Understanding Modular Fire Wall Classifications
One of the most important features of a modular building, or any building for that matter, is the fire rating.
by Conrad Walker
There are many different levels of fire rating, and in some cases, the differences can be subtle.
Understanding the difference between Class A, Class C, and 1-hour fire rated panels will ensure you select the right building for the right application; and can mean a lot fewer insurance headaches down the road.
The first thing to realize is the difference in testing methods. For Class A and C, the panel is tested with an open flame, and measurements are taken on fuel contribution, smoke developed, and flame spread. As a reference, think of a concrete block as being zero for all three categories, and a piece of dried balsa wood as a 100. For a Class A panel, the measure of these three components must be under 25. This is classified as non-combustible, even though it will catch on fire if exposed long enough. A Class C panel, on the other hand, scores above 75 on the three tests and is considered combustible. For the most part, Class C panels are constructed of vinyl covered hardboard with a polystyrene core. Class A panels, in contrast, are composed of the same polystyrene core, but with vinyl covered gypsum board. Class A panels can have vinyl, steel, or a number of other kinds of coverings. No matter what covering the panels have, a Class A panel will always catch on fire before a 1-hour rated panel will.
For the 1-hour fire rating test, a panel wall is constructed and is essentially blasted with flames for an hour. After this, the wall is sprayed with water from a fire hose. If the wall withstands the hosing, it passes. The idea behind this test is that people on the other side of the wall will be safe from the fire for up to an hour, even as the fire is being retarded. A 1-hour fire rated panel is constructed of a mineral wool core, covered by gypsum board; with 26 gauge steel studs every 12”. In a 1-hour rated panel, the steel studs must be screwed to the gypsum board every 12” vertically, and every 6” around the perimeters. This added rigidity allows the panel to withstand the rigorous 1-hour fire test. Because of this, the panels must be covered with steel sheeting to hide the screw heads. All of these requirements result in a very heavy, but extremely fire resistant panel that many situations must have due to insurance regulations.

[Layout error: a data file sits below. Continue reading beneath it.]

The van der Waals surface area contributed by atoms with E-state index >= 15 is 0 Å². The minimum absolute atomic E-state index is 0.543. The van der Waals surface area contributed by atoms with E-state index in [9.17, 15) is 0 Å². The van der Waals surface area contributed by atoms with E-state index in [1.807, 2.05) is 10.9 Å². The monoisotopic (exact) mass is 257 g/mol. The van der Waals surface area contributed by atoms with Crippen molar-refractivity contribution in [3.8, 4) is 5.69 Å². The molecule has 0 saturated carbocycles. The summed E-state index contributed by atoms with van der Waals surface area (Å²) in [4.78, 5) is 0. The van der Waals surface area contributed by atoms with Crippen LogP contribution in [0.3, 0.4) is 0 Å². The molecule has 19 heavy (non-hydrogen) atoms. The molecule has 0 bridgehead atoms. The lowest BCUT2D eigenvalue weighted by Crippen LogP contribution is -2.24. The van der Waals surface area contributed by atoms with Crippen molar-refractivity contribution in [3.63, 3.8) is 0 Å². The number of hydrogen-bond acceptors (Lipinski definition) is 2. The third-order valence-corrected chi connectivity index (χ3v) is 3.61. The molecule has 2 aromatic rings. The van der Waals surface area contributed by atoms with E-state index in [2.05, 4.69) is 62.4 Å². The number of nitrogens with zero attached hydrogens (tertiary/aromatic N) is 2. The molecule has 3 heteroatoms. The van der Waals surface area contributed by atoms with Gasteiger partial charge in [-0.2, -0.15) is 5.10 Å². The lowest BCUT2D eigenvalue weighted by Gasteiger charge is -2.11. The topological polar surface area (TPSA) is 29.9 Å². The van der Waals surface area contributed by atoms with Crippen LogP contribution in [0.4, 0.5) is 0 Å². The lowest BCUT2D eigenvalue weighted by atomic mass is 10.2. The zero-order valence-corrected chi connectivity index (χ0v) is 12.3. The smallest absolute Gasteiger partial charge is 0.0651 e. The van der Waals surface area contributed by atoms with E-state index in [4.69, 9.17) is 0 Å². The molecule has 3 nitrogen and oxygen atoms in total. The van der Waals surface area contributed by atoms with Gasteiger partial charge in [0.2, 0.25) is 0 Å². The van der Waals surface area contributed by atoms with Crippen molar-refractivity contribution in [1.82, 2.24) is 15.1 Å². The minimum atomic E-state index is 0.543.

There are instances where the insurance company requires more than a Class A, but not necessarily 1-hour fire rated. For these situations, Panel Built has developed a hybrid panel. The hybrid panel is non-combustible, with a gypsum covered mineral wool core. Like the 1-hour panels, this requires steel studs to provide rigidity. Unlike the 1-hour panel though, a hybrid panel does not need screws (up to 9’ tall); instead, it can be laminated together with adhesive, leaving the surface of the gypsum smooth (and consequently does not require a skin).
In the end, it will most likely be the insurance companies determining what type of panel you must use. While Class C is not permitted for most uses, some companies still manufacture it. Class A is more common and is permissible for most scenarios. One hour fire rated and hybrid panels are less common from modular building manufacturers but offer the best product when it comes to safety and insurance guidelines. So the next time you are in the market for a modular building, you might want to first ask yourself, “Does this need to get permitted…” , and “What does the insurance company require?”
Panel Built is proud to be one of the only manufacturers of 1-hour fire rated panels. We also offer Class A and non-combustible hybrid options for applications where 1-hour is not necessary. If you would like to know more about the different types of panels we off or have a question about which is right for your situation, give us a call at 1-800-636-3873 FREE or email us at firstname.lastname@example.org